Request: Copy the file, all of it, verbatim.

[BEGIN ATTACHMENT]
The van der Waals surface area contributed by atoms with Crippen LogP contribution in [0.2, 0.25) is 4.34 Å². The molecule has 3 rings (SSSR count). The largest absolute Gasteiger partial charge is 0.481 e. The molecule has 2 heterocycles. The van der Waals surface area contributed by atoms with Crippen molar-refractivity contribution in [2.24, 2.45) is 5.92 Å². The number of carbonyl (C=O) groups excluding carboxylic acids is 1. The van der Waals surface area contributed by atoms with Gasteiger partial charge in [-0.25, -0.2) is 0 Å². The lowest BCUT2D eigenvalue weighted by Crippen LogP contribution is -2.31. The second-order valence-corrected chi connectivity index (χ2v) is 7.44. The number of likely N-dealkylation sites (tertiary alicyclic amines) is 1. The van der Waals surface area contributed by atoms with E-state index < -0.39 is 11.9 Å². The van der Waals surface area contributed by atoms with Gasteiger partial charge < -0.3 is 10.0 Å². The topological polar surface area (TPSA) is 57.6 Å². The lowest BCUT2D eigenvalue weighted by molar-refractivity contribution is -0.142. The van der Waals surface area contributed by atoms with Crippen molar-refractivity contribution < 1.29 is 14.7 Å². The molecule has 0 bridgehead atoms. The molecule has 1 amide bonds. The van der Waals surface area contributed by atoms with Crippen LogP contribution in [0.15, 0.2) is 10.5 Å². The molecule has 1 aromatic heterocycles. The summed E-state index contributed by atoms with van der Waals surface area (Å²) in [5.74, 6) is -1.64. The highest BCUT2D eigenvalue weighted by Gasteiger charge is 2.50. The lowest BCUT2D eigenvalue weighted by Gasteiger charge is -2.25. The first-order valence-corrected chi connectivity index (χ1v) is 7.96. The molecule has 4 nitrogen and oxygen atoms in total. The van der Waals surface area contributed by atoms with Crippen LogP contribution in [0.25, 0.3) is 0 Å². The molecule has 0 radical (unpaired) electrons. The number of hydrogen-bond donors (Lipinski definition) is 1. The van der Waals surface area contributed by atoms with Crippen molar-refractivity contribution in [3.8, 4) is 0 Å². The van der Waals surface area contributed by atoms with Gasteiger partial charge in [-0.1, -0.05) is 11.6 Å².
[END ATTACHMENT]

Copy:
The van der Waals surface area contributed by atoms with Crippen LogP contribution in [0.2, 0.25) is 4.34 Å². The molecule has 3 rings (SSSR count). The largest absolute Gasteiger partial charge is 0.481 e. The molecule has 2 heterocycles. The van der Waals surface area contributed by atoms with Crippen molar-refractivity contribution in [2.24, 2.45) is 5.92 Å². The number of carbonyl (C=O) groups excluding carboxylic acids is 1. The van der Waals surface area contributed by atoms with Gasteiger partial charge in [-0.25, -0.2) is 0 Å². The lowest BCUT2D eigenvalue weighted by Crippen LogP contribution is -2.31. The second-order valence-corrected chi connectivity index (χ2v) is 7.44. The number of likely N-dealkylation sites (tertiary alicyclic amines) is 1. The van der Waals surface area contributed by atoms with E-state index < -0.39 is 11.9 Å². The van der Waals surface area contributed by atoms with Gasteiger partial charge < -0.3 is 10.0 Å². The topological polar surface area (TPSA) is 57.6 Å². The lowest BCUT2D eigenvalue weighted by molar-refractivity contribution is -0.142. The van der Waals surface area contributed by atoms with Crippen molar-refractivity contribution < 1.29 is 14.7 Å². The molecule has 0 bridgehead atoms. The molecule has 1 amide bonds. The van der Waals surface area contributed by atoms with Crippen LogP contribution in [0.15, 0.2) is 10.5 Å². The molecule has 1 aromatic heterocycles. The summed E-state index contributed by atoms with van der Waals surface area (Å²) in [5.74, 6) is -1.64. The highest BCUT2D eigenvalue weighted by Gasteiger charge is 2.50. The lowest BCUT2D eigenvalue weighted by Gasteiger charge is -2.25. The first-order valence-corrected chi connectivity index (χ1v) is 7.96. The molecule has 4 nitrogen and oxygen atoms in total. The van der Waals surface area contributed by atoms with Crippen LogP contribution in [0.25, 0.3) is 0 Å². The molecule has 0 radical (unpaired) electrons. The number of hydrogen-bond donors (Lipinski definition) is 1. The van der Waals surface area contributed by atoms with Crippen molar-refractivity contribution in [3.8, 4) is 0 Å². The van der Waals surface area contributed by atoms with Gasteiger partial charge in [-0.1, -0.05) is 11.6 Å².